Trend Spotting: Freeman's Fall in Tampa
The end is nigh for Josh Freeman’s tenure as the starting quarterback for the Tampa Bay Buccaneers, and while plenty of pundits will point to his missing the team photo as an example of him being a “bad leader,” the much bigger problem is that he’s been a bad quarterback. In a nine-game stretch in 2012, Freeman tossed 20 touchdowns against only 4 interceptions, and that relatively small sample size made it appear that Freeman was on the verge of a significant breakout. It was for this reason that many fantasy owners waited until late in their drafts, figuring that the undervalued Freeman would outperform many of the quarterbacks selected before him.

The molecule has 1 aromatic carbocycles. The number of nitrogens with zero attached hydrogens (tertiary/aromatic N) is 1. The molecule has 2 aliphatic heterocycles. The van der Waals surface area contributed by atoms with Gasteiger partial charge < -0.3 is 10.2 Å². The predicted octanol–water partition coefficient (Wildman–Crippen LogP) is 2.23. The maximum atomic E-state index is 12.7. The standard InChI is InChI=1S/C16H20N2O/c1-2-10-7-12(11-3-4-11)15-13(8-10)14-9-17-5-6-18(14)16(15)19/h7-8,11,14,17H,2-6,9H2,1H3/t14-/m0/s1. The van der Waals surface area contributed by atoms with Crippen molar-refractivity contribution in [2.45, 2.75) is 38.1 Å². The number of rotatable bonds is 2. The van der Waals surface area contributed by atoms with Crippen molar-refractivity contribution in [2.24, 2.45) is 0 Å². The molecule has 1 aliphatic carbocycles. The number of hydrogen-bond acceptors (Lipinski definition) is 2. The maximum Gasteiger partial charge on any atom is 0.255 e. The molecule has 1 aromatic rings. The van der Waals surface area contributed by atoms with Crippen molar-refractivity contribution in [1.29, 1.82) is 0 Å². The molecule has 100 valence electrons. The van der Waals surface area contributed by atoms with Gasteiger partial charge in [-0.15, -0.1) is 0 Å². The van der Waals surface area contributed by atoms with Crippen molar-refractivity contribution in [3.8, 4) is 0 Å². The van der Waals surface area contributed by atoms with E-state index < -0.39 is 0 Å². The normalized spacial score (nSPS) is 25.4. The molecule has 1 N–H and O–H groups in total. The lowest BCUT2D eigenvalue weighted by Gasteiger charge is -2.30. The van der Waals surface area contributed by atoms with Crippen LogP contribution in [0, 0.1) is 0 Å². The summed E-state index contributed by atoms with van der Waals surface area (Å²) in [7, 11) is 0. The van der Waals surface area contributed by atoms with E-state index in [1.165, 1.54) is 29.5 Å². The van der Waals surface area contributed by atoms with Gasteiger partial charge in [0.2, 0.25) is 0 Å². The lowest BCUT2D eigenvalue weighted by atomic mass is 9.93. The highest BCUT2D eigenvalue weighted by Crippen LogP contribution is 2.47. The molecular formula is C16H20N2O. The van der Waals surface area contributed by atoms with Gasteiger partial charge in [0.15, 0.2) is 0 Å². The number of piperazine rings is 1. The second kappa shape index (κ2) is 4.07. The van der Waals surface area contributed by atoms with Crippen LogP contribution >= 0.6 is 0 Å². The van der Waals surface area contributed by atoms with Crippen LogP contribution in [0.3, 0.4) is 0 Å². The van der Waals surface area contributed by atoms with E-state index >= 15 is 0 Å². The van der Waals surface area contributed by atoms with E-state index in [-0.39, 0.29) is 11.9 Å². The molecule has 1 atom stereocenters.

But when one looks at the 2012 season in aggregate, it’s clear that rather than Freeman (-3.9) breaking out, he was instead carried by the strong play of top receivers Vincent Jackson (+24.5) and Mike Williams (+11.7) along with a very solid offensive line. To understand how significant Jackson’s and Williams’ PFF ratings were – and how bad Freeman was – it’s important to establish a baseline for what’s expected by looking elsewhere around the league.